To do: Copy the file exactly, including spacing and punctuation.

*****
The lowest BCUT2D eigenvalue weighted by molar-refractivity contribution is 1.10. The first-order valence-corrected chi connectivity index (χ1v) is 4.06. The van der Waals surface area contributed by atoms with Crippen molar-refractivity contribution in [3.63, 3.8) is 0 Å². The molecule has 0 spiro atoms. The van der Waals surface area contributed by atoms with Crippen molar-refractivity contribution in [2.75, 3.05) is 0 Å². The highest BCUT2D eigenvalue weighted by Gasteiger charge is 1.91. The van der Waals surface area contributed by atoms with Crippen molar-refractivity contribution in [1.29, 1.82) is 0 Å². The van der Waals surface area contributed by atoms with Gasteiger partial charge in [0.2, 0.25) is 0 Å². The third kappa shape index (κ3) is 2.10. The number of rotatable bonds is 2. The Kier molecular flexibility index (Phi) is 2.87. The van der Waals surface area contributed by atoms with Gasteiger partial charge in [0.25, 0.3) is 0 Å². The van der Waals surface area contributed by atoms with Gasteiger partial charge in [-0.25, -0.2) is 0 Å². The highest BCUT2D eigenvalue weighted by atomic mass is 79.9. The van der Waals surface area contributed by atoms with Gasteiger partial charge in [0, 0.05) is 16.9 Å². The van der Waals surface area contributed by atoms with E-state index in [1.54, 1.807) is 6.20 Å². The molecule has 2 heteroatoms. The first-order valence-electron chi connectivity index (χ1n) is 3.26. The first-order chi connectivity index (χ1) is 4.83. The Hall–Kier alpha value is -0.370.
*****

The lowest BCUT2D eigenvalue weighted by molar-refractivity contribution is 1.10. The first-order valence-corrected chi connectivity index (χ1v) is 4.06. The van der Waals surface area contributed by atoms with Crippen molar-refractivity contribution in [3.63, 3.8) is 0 Å². The molecule has 0 spiro atoms. The van der Waals surface area contributed by atoms with Crippen molar-refractivity contribution in [2.75, 3.05) is 0 Å². The highest BCUT2D eigenvalue weighted by Gasteiger charge is 1.91. The van der Waals surface area contributed by atoms with Crippen molar-refractivity contribution in [1.29, 1.82) is 0 Å². The van der Waals surface area contributed by atoms with Gasteiger partial charge in [0.2, 0.25) is 0 Å². The third kappa shape index (κ3) is 2.10. The number of rotatable bonds is 2. The Kier molecular flexibility index (Phi) is 2.87. The van der Waals surface area contributed by atoms with Gasteiger partial charge in [0.25, 0.3) is 0 Å². The van der Waals surface area contributed by atoms with Gasteiger partial charge in [-0.25, -0.2) is 0 Å². The highest BCUT2D eigenvalue weighted by atomic mass is 79.9. The van der Waals surface area contributed by atoms with Gasteiger partial charge in [0, 0.05) is 16.9 Å². The van der Waals surface area contributed by atoms with E-state index in [1.54, 1.807) is 6.20 Å². The molecule has 2 heteroatoms. The first-order valence-electron chi connectivity index (χ1n) is 3.26. The first-order chi connectivity index (χ1) is 4.83. The Hall–Kier alpha value is -0.370.